In the latest instance of municipal “gun safety” theater, Bloomington, Illinois Police announced that they’d be collecting unwanted and unloved guns at a gun buyback Sunday morning. Thanks in part to TTAG and Guns Save Life publicity along with an assist from local media, they got a big response.
The BPD had a $50,000 grant from the State of Illinois for the even. It lasted less than three dozen cars into a two-mile-long line of cars, each filled with people waiting to grab some holiday cash.
Then again, the do-gooders in Bloomington were paying top dollar for the bottom tier junk most of us brought with us. They must have recognized that all of the advance publicity would made them ripe for fleecing so at the last minute they limited the buyback to four guns per car.
I showed up at 8:30 a.m — 90 minutes early — and was vehicle #14 in line. Christian, the guy at the head of the line, told me he showed up at 5:30 a.m. “I couldn’t sleep,” he told me. Excitement kept him awake. He was thrilled to trade some junk for at least $800.
By the 10:00 a.m. start time, the line of cars waiting to go inside the firehouse to sell their unloved iron to the police had grown to two miles.
While I waited two hours after the start of the event to get into the building to do business, a very pleasant sergeant told me they were burning through cash like mad. “It’s insane.” The first six vehicles through each tagged them for at least $800. Many left with well over $1000.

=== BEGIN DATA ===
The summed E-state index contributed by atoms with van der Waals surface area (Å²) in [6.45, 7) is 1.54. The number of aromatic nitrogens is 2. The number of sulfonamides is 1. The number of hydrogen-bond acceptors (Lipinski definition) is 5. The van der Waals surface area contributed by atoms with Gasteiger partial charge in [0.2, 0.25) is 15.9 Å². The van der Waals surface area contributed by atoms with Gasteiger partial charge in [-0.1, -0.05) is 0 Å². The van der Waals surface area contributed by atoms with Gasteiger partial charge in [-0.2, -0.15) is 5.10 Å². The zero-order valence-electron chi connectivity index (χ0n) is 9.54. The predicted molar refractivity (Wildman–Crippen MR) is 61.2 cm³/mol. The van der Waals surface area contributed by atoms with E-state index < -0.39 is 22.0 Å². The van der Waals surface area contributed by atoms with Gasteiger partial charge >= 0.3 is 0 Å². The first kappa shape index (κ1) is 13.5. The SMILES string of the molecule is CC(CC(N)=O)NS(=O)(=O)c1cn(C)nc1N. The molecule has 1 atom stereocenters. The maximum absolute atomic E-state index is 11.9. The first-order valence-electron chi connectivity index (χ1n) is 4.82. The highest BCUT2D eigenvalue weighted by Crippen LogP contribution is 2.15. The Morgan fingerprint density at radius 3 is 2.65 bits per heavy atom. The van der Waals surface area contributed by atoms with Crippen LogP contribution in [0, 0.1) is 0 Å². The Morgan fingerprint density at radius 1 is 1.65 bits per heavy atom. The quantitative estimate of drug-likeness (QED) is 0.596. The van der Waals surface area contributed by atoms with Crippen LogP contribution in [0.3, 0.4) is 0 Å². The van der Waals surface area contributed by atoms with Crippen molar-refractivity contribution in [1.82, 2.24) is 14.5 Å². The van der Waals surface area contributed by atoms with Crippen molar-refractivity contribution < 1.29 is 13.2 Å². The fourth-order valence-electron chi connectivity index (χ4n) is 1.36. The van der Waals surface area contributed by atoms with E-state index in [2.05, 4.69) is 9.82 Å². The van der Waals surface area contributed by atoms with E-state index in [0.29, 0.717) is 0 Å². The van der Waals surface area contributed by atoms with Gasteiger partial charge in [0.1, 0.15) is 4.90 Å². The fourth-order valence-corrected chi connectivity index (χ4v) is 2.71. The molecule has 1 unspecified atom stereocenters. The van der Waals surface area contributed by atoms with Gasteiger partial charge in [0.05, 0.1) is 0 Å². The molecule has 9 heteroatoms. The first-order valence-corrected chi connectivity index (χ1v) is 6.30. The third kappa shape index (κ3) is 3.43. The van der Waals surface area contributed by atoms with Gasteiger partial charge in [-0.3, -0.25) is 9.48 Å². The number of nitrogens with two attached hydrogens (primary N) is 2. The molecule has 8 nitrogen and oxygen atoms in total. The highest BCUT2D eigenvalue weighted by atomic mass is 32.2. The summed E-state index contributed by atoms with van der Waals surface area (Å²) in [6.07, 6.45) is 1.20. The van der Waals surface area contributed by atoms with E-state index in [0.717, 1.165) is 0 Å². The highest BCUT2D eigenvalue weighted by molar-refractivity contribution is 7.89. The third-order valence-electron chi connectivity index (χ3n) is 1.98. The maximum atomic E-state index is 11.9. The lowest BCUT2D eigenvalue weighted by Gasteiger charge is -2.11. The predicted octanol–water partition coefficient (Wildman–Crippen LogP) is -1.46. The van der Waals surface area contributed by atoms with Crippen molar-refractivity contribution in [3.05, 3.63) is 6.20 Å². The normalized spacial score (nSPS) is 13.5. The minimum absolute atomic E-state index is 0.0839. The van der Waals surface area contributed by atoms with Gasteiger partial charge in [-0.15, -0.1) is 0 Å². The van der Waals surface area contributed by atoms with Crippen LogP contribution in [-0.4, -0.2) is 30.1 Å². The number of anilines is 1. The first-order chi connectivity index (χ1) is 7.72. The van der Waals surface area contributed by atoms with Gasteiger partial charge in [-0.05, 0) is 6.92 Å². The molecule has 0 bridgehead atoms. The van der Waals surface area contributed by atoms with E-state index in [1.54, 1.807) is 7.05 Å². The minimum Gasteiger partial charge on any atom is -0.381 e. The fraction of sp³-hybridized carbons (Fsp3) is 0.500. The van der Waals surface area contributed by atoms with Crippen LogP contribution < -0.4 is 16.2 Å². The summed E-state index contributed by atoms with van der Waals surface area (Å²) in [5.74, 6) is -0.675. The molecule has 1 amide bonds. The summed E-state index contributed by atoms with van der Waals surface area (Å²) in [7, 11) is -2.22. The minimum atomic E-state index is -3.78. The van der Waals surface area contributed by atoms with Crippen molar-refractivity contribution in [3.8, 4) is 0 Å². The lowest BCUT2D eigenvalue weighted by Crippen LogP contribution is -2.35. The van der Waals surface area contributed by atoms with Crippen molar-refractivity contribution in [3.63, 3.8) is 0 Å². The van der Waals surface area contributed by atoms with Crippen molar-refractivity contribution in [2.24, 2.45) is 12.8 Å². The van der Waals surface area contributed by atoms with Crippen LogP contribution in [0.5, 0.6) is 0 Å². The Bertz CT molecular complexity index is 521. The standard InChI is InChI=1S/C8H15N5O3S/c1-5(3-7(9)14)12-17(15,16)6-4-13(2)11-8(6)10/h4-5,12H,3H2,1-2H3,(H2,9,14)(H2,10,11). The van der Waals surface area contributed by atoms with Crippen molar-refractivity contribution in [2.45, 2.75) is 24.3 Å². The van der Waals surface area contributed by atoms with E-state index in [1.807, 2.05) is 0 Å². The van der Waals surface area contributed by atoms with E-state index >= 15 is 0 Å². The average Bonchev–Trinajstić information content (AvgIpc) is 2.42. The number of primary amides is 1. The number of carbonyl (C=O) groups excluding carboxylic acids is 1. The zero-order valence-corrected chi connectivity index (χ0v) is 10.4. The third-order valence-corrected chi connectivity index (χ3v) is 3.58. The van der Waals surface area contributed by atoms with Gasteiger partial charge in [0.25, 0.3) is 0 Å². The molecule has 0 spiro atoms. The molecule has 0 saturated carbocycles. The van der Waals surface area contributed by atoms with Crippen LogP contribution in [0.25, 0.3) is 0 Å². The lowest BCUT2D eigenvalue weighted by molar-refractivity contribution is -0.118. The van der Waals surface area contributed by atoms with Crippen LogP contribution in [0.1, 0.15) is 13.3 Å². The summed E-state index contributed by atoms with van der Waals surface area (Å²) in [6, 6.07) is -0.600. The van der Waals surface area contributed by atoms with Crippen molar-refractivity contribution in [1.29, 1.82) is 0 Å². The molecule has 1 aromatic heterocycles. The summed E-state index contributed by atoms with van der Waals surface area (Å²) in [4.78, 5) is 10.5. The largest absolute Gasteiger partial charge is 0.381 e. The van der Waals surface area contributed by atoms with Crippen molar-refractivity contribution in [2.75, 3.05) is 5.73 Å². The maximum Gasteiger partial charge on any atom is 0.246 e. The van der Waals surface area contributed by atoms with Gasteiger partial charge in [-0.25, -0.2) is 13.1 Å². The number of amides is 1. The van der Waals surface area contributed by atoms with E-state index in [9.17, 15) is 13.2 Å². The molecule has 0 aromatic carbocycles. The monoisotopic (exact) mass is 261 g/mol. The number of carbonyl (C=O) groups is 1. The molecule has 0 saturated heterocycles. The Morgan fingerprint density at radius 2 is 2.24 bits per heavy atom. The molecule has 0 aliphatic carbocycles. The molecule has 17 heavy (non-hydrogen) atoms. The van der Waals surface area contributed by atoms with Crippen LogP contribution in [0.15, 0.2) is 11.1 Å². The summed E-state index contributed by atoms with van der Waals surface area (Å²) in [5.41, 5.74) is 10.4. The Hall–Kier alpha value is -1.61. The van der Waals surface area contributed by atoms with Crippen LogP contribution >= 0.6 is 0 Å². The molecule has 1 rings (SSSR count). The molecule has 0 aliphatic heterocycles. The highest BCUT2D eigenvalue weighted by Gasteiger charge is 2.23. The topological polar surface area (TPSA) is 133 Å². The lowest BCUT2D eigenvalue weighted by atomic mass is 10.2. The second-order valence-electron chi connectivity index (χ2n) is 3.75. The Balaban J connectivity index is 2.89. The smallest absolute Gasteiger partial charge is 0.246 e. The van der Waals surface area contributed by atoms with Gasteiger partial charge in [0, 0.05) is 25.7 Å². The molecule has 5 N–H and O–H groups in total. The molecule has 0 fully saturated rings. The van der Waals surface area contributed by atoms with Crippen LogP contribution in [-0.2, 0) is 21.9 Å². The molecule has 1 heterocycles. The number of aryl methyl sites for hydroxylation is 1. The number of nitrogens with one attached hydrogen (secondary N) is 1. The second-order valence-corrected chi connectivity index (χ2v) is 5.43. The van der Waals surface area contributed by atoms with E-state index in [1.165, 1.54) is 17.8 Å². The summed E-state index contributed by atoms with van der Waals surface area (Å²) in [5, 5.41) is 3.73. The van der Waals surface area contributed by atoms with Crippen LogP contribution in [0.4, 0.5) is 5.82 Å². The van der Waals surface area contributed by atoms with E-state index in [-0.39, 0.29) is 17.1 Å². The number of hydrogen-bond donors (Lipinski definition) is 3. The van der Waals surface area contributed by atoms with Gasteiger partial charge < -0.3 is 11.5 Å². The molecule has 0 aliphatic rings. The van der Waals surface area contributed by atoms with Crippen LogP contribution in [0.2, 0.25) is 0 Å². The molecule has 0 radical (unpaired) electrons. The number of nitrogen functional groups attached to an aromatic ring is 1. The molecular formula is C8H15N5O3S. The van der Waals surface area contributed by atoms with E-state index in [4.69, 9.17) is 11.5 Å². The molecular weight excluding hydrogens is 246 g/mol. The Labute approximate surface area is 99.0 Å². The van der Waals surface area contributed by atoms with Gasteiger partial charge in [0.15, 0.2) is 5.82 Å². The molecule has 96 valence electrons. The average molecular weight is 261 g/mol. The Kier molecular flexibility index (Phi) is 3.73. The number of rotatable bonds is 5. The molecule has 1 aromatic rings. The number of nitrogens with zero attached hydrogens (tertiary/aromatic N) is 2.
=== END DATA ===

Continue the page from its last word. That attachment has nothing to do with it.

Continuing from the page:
BPD was paying $200 for conventional guns, $400 for ghosties and $500 for so-called “assault” guns. Given that they used the definitions in the new so-called “Protect Illinois Communities Act,” getting $500 per gat proved rather easy.
A lot of us showed up with the intent to use Rule #4 of Alinski’s Rules for Radicals…Make the enemy live up to its own book of rules.
While waiting to get in, I passed out some issues of this month’s GunNews Magazine and found that a lot of people recognized me. I even recognized some of them. One of them named Eric showed me his “ghost gun.” It was basically a 12 gauge zip gun that he put in a box decorated for the season and the event.
We shared a good laugh. Sadly, they didn’t buy his creative effort to get $400, but he said the box made them laugh out loud.
Sadly, the other GSL member with donated guns for the organization who was about twenty cars behind me had to bail after waiting for four hours.
A lot of folks wanted to know what was taking so long. Others were upset there were no bathroom facilities available. For whatever reason, the cops were very protective of the facility. The officers weren’t allowing people into the building to use the restrooms or to get out of their cars for any reason once inside. Maybe they were worried about getting robbed of all that donated cash.
Overall, the Bloomington officers ranged from supremely courteous to downright nice, including a former neighbor of mine who recent moved to a small town nearby. One gent balked at calling two of the guns I sold as “assault” guns, but I pointed out the threaded muzzle on the handgun made it a prohibited gun under the Protect Illinois Communities Act and the barrel shroud did the same for a rifle.
He looked up the relevant section on his phone and came back a couple of minutes later with crisp $100 bills.
Processing vehicles at an average speed of one every ten minutes made for a lot of irritated people. Especially for the two hundred-plus vehicles who waited for hours in line only to be turned away when the sponsors ran out of cash. The early birds Sunday were the only ones to get the worms.